Small RNA molecule regulates the virulence factors of stomach bacteria

Over 50% of the global population carries the bacterium Helicobacter pylori in their stomach mucosa. While this bacterium does not generally cause problems in life, it can sometimes lead to inflammation, and in certain cases, may also lead to the development of stomach cancer.

Small RNA molecule regulates the virulence factors of stomach bacteria
Artistic representation of human stomach cells infected with Helicobacter pylori, showing the special Hummingbird cell shape induced by the bacterium. Image Credit: Chair of Molecular Infection Biology II/University of Würzburg/SCIGRAPHIX.

Several “virulence” factors are used by Helicobacter pylori that allow it to endure in the stomach which may lead to the development of disease. In the latest issue of the Molecular Cell journal, the research group of Professor Cynthia Sharma has reported that many of these factors are centrally governed by a small RNA molecule known as NikS.

Professor Sharma heads the Chair for Molecular Infection Biology II at Julius Maximilians University (JMU) Würzburg in Bavaria, Germany.

Among the target genes governed by the NikS molecule are the two most significant virulence factors of Helicobacter pylori and also two encoding outer membrane proteins. Particularly, the JMU team was able to demonstrate that the NikS molecule controls a bacterial oncoprotein called CagA protein that plays a vital role in the development of cancer induced by Helicobacter pylori. Additionally, a protein, whose function has remained unknown to date and is discharged into the environment by H. pylori, is also controlled by the NikS molecule.

The latest findings are applicable to infectious disease and medicine research.

With the knowledge of the different functions and underlying molecular mechanisms of this small RNA during infection and the associated bacterial signaling pathways, we can gain new targets for the development of novel antimicrobial strategies.”

Cynthia Sharma, Professor, University of Würzburg

Phase variation even in small RNA molecules

The fact that the bacterium H. pylori can successfully colonize such a hostile environment as the stomach can also be attributed to a unique genetic strategy: Similar to other pathogens, H. pylori employs a strategy called phase variation to adapt as flexibly as possible to variations in its environment.

The term “phase variation” means that the bacteria continuously and randomly switch the expression of a gene via genetic mutations, implying that certain bacteria in a population will invariably be prepared to express the significant gene when it becomes crucial—a kind of “bet-hedging” approach.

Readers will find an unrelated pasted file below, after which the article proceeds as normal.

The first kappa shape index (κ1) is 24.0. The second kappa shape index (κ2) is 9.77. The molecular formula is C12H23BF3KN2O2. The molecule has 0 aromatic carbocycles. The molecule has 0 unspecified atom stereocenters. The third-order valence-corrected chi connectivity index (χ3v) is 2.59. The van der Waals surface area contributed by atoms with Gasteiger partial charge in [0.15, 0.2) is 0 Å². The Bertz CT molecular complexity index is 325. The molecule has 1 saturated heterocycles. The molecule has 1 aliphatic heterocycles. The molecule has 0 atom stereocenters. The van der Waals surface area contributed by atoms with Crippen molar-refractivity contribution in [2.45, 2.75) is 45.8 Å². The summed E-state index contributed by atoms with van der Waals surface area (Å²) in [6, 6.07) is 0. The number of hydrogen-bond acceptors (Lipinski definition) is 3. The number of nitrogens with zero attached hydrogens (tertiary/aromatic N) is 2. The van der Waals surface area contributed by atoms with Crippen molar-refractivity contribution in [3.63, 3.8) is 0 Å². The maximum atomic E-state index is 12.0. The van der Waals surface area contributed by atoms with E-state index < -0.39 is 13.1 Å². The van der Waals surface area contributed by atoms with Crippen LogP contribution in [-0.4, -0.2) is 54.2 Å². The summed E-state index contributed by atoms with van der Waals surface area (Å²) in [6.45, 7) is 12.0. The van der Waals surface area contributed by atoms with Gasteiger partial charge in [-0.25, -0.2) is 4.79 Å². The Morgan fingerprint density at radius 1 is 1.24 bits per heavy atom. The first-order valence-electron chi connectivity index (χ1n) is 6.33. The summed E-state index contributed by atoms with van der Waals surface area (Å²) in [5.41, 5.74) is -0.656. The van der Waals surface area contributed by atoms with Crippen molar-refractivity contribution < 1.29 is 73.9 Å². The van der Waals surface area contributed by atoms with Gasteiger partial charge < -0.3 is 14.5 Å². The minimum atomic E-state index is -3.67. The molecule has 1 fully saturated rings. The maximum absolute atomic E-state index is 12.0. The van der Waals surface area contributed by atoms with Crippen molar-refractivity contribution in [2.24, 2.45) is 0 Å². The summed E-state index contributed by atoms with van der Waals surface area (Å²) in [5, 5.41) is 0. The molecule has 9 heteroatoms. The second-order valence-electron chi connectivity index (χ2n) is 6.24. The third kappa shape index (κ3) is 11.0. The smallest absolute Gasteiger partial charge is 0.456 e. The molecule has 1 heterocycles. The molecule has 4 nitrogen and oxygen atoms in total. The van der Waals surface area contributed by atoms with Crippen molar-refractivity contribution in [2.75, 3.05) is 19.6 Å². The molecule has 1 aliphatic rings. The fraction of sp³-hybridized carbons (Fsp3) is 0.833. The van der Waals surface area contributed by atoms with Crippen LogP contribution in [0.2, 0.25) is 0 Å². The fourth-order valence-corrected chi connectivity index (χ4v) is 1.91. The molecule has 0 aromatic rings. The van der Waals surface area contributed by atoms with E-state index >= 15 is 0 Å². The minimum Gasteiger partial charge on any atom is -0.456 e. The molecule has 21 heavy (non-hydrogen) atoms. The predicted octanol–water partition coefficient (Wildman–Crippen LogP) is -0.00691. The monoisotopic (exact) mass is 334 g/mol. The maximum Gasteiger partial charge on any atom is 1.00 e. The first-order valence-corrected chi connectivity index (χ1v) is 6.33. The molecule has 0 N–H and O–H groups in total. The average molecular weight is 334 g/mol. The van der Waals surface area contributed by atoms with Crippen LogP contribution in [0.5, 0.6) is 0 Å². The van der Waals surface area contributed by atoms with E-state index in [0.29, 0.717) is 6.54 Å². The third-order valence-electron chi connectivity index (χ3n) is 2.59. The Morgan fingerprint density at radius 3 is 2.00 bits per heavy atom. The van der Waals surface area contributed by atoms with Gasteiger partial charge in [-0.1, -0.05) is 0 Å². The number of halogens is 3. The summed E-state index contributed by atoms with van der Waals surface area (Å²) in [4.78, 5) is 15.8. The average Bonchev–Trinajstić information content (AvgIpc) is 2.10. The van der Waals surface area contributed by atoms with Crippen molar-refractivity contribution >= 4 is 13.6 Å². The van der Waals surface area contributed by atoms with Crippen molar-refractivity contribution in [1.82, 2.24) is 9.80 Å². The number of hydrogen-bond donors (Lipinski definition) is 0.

For the first time, Sharma’s group has been able to demonstrate that the expression of a small RNA molecule, like NikS, and not just of proteins, can also be exposed to phase variation. Based on the conditions prevailing in the stomach, varied amounts of the NikS molecule might be advantageous. The concentrations of the small RNA can alter to suit this through phase variation, thus leading to varied regulation of the disease-causing factors.

NikS helps to colonize host cells

This mechanism could play a major role in enabling Helicobacter pylori to adapt successfully to the variable stomach environment and thus chronically colonize its host.”

Cynthia Sharma, Professor, University of Würzburg

In experiments, Sharma’s group was able to demonstrate that NikS controls the internalization of the bacteria into host cells. The small RNA also makes it easier for the H. pylori bacterium to overcome epithelial obstacles and, therefore, may help access nutrients in the deeper tissues of the stomach more easily.

In additional studies, the JMU team is currently aiming to determine how the small RNA plays a role in the colonization of various niches present in the stomach and whether it controls other genes that may also be involved in the pathogenic properties of the bacterium.

Journal reference:

Eisenbart, S. K., et al. (2020) A repeat-associated small RNA controls the major virulence factors of Helicobacter pylori. Molecular Cell.


The opinions expressed here are the views of the writer and do not necessarily reflect the views and opinions of AZoLifeSciences.
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